A 34-year-old soldier from the Ladakh Scouts regiment has tested positive for the novel coronavirus, making it the first case in the Indian Army. His father, who has also tested positive and is undergoing treatment, had recently returned from a pilgrimage in Iran.

The elderly man’s other son, a daughter-in-law and an infant have also tested positive for COVID-19, Tsering Sampheal, medical superintendent of Sonam Nurboo Memorial Hospital in Leh, told Scroll.in. The infection spread from the elderly man to others even though passengers with history of travel to high-risk countries are reportedly being quarantined and monitored according to the government’s testing protocol.

The soldier, a resident of Chuchot village in Leh, has been admitted to the Sonam Nurboo Memorial Hospital. He was first quarantined at the Ladakh Heart Foundation and then shifted to SNM hospital after his results came positive on March 16.

“Screening of passengers was started at Leh airport on January 30,” the doctor said. “His [the soldier’s] father reached Leh on February 26 but then he was totally asymptomatic. Since he didn’t show any signs of high temperature at the airport screening, he was allowed to go.”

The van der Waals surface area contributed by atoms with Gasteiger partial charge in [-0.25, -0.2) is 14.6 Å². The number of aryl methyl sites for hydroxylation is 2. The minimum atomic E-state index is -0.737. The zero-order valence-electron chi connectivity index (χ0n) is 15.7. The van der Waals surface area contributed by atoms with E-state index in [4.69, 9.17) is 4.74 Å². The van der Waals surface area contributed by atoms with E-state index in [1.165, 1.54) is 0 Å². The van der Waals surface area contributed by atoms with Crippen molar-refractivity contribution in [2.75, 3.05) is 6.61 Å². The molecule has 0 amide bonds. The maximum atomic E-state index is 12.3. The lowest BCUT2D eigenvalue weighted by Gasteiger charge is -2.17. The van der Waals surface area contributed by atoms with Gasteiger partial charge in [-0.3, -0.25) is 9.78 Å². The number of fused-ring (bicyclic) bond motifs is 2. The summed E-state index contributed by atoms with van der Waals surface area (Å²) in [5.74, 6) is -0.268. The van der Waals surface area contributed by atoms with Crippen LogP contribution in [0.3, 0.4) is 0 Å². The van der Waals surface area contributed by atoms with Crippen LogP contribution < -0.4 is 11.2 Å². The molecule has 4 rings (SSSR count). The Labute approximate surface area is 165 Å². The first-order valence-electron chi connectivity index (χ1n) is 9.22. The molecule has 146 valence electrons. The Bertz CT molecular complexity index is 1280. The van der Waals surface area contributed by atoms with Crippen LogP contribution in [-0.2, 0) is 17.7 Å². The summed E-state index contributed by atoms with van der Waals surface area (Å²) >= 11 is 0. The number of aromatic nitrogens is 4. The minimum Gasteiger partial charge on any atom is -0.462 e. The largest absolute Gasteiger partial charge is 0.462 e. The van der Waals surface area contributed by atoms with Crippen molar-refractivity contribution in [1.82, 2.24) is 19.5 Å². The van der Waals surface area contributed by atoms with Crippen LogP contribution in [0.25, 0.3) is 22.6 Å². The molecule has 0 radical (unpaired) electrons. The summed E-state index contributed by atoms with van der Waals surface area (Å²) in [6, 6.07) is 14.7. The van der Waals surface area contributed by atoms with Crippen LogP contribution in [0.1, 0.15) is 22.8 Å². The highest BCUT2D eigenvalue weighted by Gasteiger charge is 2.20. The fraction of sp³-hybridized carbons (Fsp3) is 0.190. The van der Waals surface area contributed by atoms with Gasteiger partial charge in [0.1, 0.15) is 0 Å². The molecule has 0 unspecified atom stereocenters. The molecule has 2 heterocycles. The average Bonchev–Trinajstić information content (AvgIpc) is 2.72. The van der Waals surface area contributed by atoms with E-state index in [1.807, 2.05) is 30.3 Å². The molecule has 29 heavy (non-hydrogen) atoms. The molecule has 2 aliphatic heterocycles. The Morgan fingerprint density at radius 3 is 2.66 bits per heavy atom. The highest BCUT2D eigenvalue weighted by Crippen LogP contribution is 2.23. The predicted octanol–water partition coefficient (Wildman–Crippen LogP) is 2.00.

He added that the man tested positive on March 6 and the next day his family was quarantined. “By that time, infection had already spread among the family,” the doctor said. “On March 16, we got reports of the tests conducted on the old man’s family which showed that his two sons, a daughter-in-law and an infant have also been found COVID-19 positive. One of the two sons who tested positive is a soldier and we suspect that he might have got infected at his home. The soldier was on leave at home when his father returned.” While the results of the soldier’s mother are still awaited, his sister has tested negative.

Ladakh has so far reported eight patients of COVID-19. The Union Health Ministry on Wednesday said the total number of novel coronavirus cases in India rose to 151.

According to India’s testing protocol, a person can be tested only if they have travelled to coronavirus affected countries, or if they came in contact with confirmed cases. Those with severe acute respiratory illnesses who require hospitalisation and whose condition cannot be explained by any other cause, even if they do not have travel and contact history, are considered “suspect cases” for Covid-19, the disease caused by the coronavirus, as per government guidelines.

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